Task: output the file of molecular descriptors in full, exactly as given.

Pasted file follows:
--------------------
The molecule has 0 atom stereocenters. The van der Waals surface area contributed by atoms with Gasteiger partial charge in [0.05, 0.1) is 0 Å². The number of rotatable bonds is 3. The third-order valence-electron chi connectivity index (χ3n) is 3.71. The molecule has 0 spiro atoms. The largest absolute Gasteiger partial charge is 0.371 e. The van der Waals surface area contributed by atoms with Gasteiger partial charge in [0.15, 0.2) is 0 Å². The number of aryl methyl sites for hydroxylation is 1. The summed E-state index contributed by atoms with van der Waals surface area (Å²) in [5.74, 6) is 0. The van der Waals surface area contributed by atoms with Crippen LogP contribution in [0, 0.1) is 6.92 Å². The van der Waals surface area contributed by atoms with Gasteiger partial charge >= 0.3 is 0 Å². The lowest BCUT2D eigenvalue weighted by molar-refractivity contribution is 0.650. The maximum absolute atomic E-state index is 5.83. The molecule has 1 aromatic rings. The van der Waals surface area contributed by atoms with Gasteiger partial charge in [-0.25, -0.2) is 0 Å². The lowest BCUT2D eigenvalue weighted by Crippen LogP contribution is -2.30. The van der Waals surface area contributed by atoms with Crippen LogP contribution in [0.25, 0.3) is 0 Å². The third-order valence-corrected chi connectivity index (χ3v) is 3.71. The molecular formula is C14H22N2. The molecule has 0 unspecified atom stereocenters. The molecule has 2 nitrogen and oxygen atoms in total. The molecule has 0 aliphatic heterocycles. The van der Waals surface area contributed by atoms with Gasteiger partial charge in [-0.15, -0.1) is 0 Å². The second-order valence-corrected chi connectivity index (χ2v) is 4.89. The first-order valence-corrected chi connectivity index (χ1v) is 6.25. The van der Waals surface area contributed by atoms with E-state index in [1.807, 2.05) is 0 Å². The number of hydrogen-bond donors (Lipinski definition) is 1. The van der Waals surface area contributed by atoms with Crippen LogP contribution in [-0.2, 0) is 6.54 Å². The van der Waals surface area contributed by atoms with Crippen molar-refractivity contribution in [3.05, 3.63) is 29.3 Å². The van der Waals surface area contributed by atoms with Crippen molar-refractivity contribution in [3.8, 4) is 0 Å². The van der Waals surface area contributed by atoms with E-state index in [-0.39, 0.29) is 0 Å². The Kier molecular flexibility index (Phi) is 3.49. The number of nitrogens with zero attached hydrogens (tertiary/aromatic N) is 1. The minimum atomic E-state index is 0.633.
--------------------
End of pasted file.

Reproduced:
The molecule has 0 atom stereocenters. The van der Waals surface area contributed by atoms with Gasteiger partial charge in [0.05, 0.1) is 0 Å². The number of rotatable bonds is 3. The third-order valence-electron chi connectivity index (χ3n) is 3.71. The molecule has 0 spiro atoms. The largest absolute Gasteiger partial charge is 0.371 e. The van der Waals surface area contributed by atoms with Gasteiger partial charge in [0.15, 0.2) is 0 Å². The number of aryl methyl sites for hydroxylation is 1. The summed E-state index contributed by atoms with van der Waals surface area (Å²) in [5.74, 6) is 0. The van der Waals surface area contributed by atoms with Crippen LogP contribution in [0, 0.1) is 6.92 Å². The van der Waals surface area contributed by atoms with Gasteiger partial charge >= 0.3 is 0 Å². The lowest BCUT2D eigenvalue weighted by molar-refractivity contribution is 0.650. The maximum absolute atomic E-state index is 5.83. The molecule has 1 aromatic rings. The van der Waals surface area contributed by atoms with Gasteiger partial charge in [-0.25, -0.2) is 0 Å². The lowest BCUT2D eigenvalue weighted by Crippen LogP contribution is -2.30. The van der Waals surface area contributed by atoms with Crippen LogP contribution in [0.25, 0.3) is 0 Å². The third-order valence-corrected chi connectivity index (χ3v) is 3.71. The molecular formula is C14H22N2. The molecule has 0 unspecified atom stereocenters. The molecule has 2 nitrogen and oxygen atoms in total. The molecule has 0 aliphatic heterocycles. The van der Waals surface area contributed by atoms with Gasteiger partial charge in [-0.15, -0.1) is 0 Å². The second-order valence-corrected chi connectivity index (χ2v) is 4.89. The first-order valence-corrected chi connectivity index (χ1v) is 6.25. The van der Waals surface area contributed by atoms with E-state index in [1.807, 2.05) is 0 Å². The number of hydrogen-bond donors (Lipinski definition) is 1. The van der Waals surface area contributed by atoms with Crippen LogP contribution in [-0.2, 0) is 6.54 Å². The van der Waals surface area contributed by atoms with Crippen molar-refractivity contribution in [3.05, 3.63) is 29.3 Å². The van der Waals surface area contributed by atoms with Crippen molar-refractivity contribution in [3.8, 4) is 0 Å². The van der Waals surface area contributed by atoms with E-state index in [-0.39, 0.29) is 0 Å². The Kier molecular flexibility index (Phi) is 3.49. The number of nitrogens with zero attached hydrogens (tertiary/aromatic N) is 1. The minimum atomic E-state index is 0.633.